Japan Core Machinery Orders Increase Unexpectedly In February

Japan's core machinery orders increased unexpectedly in February, signaling a continued recovery in capital spending which could support the economy that is still grappling with deflation, strong yen and the impacts of last year's earthquake.

The Cabinet Office said Wednesday that the machinery orders received by Japan's private sector firms, excluding the volatile ones for ships and orders from electric power companies, increased a seasonally adjusted 4.8 percent in February. Economists expected orders to fall 0.8 percent following a 3.4 percent gain in the preceding month.

Compared to last year, core machinery orders rose 8.9 percent in February, faster than a 5.7 percent increase in January. Expectations were for much weaker growth of 3 percent.

Core machinery orders are a key indicator of capital spending in the economy. Official data show that in the fourth quarter of 2011, capital spending jumped 7.6 percent on year. This was the largest gain since the first quarter of 2007.

The total value of machinery orders received by 280 manufacturers operating in Japan decreased 14.5 percent in February from the previous month on a seasonally adjusted basis.

Orders from manufacturers climbed 16 percent month-on-month following a 1.8 percent fall in January. Orders from ship building sector soared 263.5 percent on month. Meanwhile, orders placed by automobile manufacturers dropped 5.7 percent.

Machinery orders from the non-manufacturing sector fell a seasonally adjusted 9.4 percent from a month earlier.

In a report in February, the government projected 2.3 percent increase in core machinery orders for the January-March period. According to Cabinet Office data released last month, the economy contracted 0.2 percent sequentially in the fourth quarter. This translates into an annualised contraction of 0.7 percent in real, price-adjusted terms. Capital spending rose 4.8 percent compared to previous three months, in a sign that strong domestic demand will help the ongoing economic recovery.

During the monetary policy meeting on Tuesday, the Bank of Japan refrained from further monetary easing and said that the economy is showing some signs of picking up. In February, the central bank expanded the size of the asset purchase by JPY 10 trillion as strong yen threatened to undermine a steady economic recovery.

Separately, the BoJ reported today that bank lending growth accelerated to 0.8 percent in March from 0.6 percent in February. Average outstanding loans held by the country's major, regional as well as shinkin banks stood at JPY 459.7 trillion at the end of the month. (Provided by RTTNews)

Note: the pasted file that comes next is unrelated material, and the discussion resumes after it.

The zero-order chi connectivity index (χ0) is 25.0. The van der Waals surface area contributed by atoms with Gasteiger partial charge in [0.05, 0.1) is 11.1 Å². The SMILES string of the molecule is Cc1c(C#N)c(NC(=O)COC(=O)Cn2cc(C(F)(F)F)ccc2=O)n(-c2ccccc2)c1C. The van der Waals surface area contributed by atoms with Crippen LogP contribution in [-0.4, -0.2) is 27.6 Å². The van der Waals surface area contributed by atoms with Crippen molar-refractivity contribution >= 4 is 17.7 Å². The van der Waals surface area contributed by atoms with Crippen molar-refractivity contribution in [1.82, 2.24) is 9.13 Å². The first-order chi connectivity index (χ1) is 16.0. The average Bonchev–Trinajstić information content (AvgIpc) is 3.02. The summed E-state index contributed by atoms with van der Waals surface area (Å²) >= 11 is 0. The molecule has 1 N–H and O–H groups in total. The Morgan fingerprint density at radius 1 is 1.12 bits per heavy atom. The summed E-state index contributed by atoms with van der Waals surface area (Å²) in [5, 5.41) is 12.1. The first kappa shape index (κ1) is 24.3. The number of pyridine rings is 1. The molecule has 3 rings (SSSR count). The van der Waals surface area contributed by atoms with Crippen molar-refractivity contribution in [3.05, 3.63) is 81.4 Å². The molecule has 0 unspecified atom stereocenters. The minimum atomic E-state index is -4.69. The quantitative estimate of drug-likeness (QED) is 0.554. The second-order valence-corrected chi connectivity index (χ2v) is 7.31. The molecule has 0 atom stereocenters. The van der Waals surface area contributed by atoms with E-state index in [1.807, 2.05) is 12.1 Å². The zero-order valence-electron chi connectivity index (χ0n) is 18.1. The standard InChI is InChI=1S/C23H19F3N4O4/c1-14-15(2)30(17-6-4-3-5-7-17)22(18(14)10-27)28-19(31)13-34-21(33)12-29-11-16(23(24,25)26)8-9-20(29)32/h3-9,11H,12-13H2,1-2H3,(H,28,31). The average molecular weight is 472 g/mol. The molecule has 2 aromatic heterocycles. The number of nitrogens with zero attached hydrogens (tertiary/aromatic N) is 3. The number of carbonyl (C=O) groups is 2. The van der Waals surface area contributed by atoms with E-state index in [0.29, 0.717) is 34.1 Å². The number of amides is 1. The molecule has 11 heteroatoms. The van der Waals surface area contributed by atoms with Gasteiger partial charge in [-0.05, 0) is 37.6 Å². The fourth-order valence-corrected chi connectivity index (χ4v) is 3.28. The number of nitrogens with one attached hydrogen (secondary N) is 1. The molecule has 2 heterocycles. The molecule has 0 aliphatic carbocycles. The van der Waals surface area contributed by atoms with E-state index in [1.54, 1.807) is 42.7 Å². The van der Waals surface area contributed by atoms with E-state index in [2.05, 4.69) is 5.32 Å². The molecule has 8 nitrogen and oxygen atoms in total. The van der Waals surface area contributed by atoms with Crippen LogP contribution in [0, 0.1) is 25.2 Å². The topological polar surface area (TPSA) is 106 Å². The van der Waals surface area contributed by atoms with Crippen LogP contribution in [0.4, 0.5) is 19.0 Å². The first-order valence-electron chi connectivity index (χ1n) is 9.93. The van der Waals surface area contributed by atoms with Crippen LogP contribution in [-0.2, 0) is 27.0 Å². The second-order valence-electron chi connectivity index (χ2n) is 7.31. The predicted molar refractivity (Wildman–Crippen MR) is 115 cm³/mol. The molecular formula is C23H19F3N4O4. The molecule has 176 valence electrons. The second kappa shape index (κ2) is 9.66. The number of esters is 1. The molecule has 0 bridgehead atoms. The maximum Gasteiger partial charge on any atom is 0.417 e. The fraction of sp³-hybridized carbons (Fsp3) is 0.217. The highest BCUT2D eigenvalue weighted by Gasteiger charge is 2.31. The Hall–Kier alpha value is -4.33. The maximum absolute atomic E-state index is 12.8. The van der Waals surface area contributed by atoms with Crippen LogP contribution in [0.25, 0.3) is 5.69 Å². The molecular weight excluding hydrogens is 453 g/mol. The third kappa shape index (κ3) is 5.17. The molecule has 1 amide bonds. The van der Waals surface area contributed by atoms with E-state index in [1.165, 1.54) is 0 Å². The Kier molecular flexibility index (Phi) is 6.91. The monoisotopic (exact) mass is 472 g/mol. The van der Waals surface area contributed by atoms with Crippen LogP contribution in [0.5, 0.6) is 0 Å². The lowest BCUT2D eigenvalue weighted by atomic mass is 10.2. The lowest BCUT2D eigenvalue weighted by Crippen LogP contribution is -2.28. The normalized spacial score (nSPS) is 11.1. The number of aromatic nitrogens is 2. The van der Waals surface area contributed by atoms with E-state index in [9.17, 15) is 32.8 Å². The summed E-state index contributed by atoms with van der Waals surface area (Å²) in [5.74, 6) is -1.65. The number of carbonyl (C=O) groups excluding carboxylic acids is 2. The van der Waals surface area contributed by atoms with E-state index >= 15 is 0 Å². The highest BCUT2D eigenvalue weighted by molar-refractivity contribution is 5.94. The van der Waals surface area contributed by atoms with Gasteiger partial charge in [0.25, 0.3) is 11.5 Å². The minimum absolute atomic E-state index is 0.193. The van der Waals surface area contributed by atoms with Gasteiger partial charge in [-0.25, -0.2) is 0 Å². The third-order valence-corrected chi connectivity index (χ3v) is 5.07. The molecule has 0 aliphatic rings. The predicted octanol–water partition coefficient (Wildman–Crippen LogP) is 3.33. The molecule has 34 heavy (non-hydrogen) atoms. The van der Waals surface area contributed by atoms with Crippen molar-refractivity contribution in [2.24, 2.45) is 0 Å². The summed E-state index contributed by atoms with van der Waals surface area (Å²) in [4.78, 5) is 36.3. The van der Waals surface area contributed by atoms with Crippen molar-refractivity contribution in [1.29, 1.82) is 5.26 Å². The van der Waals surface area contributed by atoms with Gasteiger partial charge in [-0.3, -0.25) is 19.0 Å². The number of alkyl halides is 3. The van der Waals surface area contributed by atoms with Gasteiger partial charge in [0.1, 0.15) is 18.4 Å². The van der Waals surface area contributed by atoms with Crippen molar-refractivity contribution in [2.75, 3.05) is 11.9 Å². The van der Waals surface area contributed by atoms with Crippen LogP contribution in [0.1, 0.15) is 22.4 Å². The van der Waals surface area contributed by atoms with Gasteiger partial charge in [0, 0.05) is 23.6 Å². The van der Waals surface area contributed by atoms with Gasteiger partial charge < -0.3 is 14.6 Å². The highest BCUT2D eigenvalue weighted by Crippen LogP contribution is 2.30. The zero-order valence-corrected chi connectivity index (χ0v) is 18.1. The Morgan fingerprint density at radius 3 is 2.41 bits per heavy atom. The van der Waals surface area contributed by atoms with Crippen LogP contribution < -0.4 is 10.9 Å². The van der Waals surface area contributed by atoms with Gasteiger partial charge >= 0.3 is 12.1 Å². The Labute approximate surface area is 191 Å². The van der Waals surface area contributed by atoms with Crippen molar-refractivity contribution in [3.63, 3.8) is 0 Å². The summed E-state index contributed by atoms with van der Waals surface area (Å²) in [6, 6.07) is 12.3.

Restructuring Can Help Debt, Low House Prices: IMF

Housing prices are expected to trend low over the medium to long-term, a new report by the International Monetary Fund released Tuesday said.

The cycle of foreclosures and defaults occurring in the U.S. has served to bring down house prices, report leader David Leigh told reporters at a briefing this morning.

The prices are now at or below long-term levels. Without implementing certain programs to combat this cycle, house prices could continue to trend low and could undershoot costs, he continued.

His remarks were supported by findings from the latest World Economic Outlook (WEO) report released today.

"Targeted household debt restructuring policies can deliver significant benefits...can significantly reduce the number of household defaults and foreclosures and substantially reduce debt repayment burdens, at a relatively low fiscal cost," the report stated.

Specifically, the report said comprehensive programs, such as those implemented in the U.S. in the 1930s and in Iceland today, could be models for restructuring policies to use today.

On the positive side, the cycle of foreclosure and default has also lowered household debt back to 2003 levels, Leigh remarked.

This phenomenon may take several more years to occur in Europe, he added, where the number of defaults is much lower.

As for the restructuring programs, the IMF report noted the success of such programs depends on careful design.

"Overly restrictive eligibility criteria or poorly structured incentives can limit the programs' effectiveness. Overly broad programs, on the other hand, can have serious side effects and undermine the health of the financial sector." (Provided by RTTNews)